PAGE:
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Constraint-based routing is a QoS (Quality of Service) routing technique that has become important with the development of MPLS (Multiprotocol Label Switching). However, RFC 2702 (Requirements for Traffic Engineering Over MPLS, September 1999) notes that QoS routing is really a subset of a more broadly defined constraint-based routing approach.
MPLS is a protocol for carrier-based core networks that runs over MPLS-enabled IP routers and ATM switches. Such devices are called MPLS LSRs (label switch routers). An MPLS network permits the definition of explicit paths, which are predefined routes through networks as opposed to routes that are selected at each router on a hop-by-hop basis. Routing protocols such as OSPF and BGP determine these explicit routes in advance, and then build tables in each router that define the routes. Packets carry labels to indicate which explicit route they should be taking. Thus, labeled packets follow LSPs (label switched paths).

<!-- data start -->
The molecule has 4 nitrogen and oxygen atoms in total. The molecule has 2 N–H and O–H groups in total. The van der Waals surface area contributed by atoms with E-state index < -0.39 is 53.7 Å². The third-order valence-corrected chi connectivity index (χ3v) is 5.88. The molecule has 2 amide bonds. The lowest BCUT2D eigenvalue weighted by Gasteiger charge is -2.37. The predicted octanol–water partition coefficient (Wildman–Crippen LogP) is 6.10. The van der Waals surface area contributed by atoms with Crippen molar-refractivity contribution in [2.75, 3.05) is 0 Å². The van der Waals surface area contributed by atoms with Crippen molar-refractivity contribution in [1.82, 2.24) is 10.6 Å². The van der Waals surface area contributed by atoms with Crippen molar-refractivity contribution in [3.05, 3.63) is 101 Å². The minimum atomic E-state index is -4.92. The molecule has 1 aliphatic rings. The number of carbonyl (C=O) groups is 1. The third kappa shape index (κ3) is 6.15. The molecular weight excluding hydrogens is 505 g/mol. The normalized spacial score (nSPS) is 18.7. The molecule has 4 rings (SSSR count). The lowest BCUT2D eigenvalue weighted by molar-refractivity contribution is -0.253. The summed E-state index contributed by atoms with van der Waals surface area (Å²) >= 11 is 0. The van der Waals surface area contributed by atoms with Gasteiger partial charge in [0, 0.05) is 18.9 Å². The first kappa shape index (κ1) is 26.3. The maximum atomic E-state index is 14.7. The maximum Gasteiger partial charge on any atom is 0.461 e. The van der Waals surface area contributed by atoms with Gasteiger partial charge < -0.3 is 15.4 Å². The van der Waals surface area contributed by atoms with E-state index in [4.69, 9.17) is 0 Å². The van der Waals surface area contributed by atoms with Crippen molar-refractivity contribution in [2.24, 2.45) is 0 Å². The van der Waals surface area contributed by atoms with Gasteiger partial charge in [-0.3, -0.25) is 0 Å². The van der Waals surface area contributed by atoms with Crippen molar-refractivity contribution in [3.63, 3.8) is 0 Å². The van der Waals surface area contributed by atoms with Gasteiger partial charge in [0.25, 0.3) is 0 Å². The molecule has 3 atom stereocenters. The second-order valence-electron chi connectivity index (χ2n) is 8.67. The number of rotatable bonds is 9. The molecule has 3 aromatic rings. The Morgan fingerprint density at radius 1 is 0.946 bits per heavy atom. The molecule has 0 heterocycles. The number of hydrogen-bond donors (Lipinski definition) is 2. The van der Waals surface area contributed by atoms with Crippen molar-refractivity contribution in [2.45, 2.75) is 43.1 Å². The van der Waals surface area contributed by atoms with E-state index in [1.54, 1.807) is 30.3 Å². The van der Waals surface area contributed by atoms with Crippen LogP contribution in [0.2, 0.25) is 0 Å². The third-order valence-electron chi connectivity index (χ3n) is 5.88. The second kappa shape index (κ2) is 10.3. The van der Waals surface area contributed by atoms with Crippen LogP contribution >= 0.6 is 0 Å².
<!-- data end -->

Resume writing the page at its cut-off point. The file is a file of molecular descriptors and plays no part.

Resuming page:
The preceding procedure of using standard routing protocols to define explicit paths is really the default procedure, and it can take place without operator intervention. In addition, MPLS is flexible enough to define paths based on various constraints such as available bandwidth, the priority setting of packets, the whims of an operator, or the directives of a policy-based server. Thus, MPLS also supports CBR (constraint-based routing).
This topic continues in "The Encyclopedia of Networking and Telecommunications."
Copyright (c) 2001 Tom Sheldon and Big Sur Multimedia.